Content of the active structural element C3O2: 21%.

Example 18

3,3-Diacetyl-1,5-dicyanopentane

After addition of 0.25 g of KOH, dissolved in 2.5 ml of methanol, to 15.0 g of 2,4-pentandione, 35.0 g of acrylonitrile was added dropwise with the reaction temperature not exceeding 40° C. The product which was precipitated during the process was filtered off, washed with a small amount of acetone, and dried. Melting point: 185–186° C. Purity>98%. The product was colorless.

Content of the active structural element C3O2: 33%.

Example 19 5,5-Diacetyl nonane-2,8-dione

A mixture of 15.0 g of 2–4-pentandione and 0.35 g of tetramethyl guanidine was added to 40.0 g of 2-butanone drop by drop, with the reaction temperature not exceeding 40° C. Then, the excess of 2-butanone was removed by distillation under reduced pressure (200 mbar). The final product was obtained at 96% purity as a colorless product. Melting point: 59° C. Content of the active structural element C3O2: 28%.

Example 20 4,4-Diacetyl-heptanedioic acid 1,7-di-tert-butyl ester

At room temperature, 282 g of tert-butyl acrylate was added dropwise to a mixture of 100 g of 2,4-pentandione and 3 g of 1,8-diazabicyclo-[5.4.0]-undec-7-ene and stirred for 5 hours. A small portion of methanol was added to the mixture at 40° C. A crude product was precipitated from the mixture at room temperature and was recrystallized from methanol to obtain 4,4-diacetyl-heptanedioic acid di-tert-butyl ester as white crystals at a yield of 54% (purity: 100%; colorless).

Content of the active structural element C3O2: 20%.

Example 21 4,4-Diacetyl-1,7-heptanedioic acid

4,4-Diacetyl-heptanedioic acid di-tert-butyl ester was hydrolyzed at 95° C. over 5 hours using a mixture of tert-butanol and water as solvent and 11 weight-% hydrochloric acid. The solvent was removed and the obtained crude product was recrystallized from a mixture of acetone and petroleum ether (1:1) to yield 4,4-diacetyl-heptanedioic acid as white crystals at a yield of 69%. (melting point: 176° C.; purity 94%; colorless).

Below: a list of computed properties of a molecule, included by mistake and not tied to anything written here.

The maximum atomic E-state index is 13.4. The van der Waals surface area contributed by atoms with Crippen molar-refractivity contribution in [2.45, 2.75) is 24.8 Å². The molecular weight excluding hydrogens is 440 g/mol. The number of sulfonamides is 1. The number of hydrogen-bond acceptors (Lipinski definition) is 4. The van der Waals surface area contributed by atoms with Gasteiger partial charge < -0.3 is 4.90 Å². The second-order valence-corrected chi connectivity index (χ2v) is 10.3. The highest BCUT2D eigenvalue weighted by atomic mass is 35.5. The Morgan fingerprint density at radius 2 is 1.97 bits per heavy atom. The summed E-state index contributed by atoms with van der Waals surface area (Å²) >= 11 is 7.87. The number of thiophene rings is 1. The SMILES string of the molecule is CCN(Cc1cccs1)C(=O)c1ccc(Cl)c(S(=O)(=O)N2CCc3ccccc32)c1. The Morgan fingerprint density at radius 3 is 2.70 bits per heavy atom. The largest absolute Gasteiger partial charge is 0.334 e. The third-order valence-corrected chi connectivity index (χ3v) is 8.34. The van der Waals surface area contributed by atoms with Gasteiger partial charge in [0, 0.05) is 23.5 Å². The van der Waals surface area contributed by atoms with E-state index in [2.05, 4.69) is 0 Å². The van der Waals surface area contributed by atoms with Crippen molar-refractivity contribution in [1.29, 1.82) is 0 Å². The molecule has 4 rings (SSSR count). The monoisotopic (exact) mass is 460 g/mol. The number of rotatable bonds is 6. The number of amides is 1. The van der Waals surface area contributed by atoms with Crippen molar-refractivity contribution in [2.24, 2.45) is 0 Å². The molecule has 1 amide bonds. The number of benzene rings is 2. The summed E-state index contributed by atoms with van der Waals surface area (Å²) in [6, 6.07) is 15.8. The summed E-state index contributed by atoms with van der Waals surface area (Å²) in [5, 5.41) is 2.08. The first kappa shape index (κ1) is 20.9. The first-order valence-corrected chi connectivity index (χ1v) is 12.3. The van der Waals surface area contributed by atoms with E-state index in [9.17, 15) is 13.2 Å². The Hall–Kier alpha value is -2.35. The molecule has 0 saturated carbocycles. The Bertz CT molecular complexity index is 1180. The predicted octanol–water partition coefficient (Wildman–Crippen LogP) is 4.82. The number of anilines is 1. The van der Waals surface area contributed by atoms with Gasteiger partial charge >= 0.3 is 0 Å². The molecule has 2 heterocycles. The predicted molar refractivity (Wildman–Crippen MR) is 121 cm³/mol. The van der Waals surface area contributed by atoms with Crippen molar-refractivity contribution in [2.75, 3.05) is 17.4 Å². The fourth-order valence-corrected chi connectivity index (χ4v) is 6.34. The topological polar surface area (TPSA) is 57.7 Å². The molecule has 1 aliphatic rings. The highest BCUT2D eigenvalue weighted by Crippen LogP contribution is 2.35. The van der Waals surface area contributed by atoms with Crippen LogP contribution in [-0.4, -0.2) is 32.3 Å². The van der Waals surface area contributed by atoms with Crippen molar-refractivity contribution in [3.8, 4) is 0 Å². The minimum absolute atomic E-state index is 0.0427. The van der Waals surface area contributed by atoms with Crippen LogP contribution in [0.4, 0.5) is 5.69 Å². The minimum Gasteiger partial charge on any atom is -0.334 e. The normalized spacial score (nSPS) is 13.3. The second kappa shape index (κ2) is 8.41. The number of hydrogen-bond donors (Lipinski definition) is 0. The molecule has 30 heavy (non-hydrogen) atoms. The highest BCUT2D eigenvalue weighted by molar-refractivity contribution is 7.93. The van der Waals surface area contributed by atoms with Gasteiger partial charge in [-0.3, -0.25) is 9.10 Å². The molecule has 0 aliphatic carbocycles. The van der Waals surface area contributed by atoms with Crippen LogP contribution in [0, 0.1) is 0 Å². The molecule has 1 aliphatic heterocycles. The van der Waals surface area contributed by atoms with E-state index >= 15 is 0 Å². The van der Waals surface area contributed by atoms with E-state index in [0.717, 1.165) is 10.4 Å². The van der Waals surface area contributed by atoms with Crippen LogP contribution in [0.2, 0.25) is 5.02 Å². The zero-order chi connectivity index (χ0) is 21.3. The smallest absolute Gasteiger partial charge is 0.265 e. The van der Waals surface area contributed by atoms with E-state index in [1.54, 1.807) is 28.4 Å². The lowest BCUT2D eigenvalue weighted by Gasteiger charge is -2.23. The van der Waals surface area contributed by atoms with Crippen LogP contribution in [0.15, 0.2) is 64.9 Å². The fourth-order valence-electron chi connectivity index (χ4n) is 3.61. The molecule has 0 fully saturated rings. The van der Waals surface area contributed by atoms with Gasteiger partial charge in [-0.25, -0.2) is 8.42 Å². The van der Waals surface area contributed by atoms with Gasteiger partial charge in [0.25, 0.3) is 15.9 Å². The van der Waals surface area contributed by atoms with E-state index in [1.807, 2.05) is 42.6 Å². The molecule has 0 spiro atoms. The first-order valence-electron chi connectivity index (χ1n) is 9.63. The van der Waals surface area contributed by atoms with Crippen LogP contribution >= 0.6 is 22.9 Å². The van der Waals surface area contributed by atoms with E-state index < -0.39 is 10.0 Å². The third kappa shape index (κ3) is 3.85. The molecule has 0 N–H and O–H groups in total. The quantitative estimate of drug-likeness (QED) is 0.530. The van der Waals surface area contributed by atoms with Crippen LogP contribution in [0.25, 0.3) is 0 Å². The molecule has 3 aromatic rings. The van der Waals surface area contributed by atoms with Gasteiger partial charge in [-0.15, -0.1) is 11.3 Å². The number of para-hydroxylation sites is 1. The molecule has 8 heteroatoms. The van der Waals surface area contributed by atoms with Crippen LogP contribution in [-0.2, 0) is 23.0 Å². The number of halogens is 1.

Content of the active structural element C3O2: 28%.

Example 22 3,3-Diacetyl-1,5-bis(methylsulfonyl)-pentane

6 g of 2,4-pentandione and 3 drops of triethyl amine were mixed and 7 g of methyl vinyl sulfone was added dropwise at room temperature. After stirring at 60° C. for 7 hours, 5 drops of 1,8-diazabicyclo-[5.4.0]-undec-7-ene were added and the mixture was stirred at room temperature for 12 hours. The mixture was stirred with 25 ml of ethanol and neutralized after a white solid was precipitated. The mixture was poured into 200 ml of water and ice, and was kept in the refrigerator overnight. The solvent was filtered off, dried and recrystallized from 500 ml of ethanol. 2.9 g of white, long needles of the subject compound was obtained (melting point: 162° C.; purity: >99%; colorless).

Content of the active structural element C3O2: 22%.

Example 23 4,4-Diacetyl-7-oxo-octanoic-ethyl ester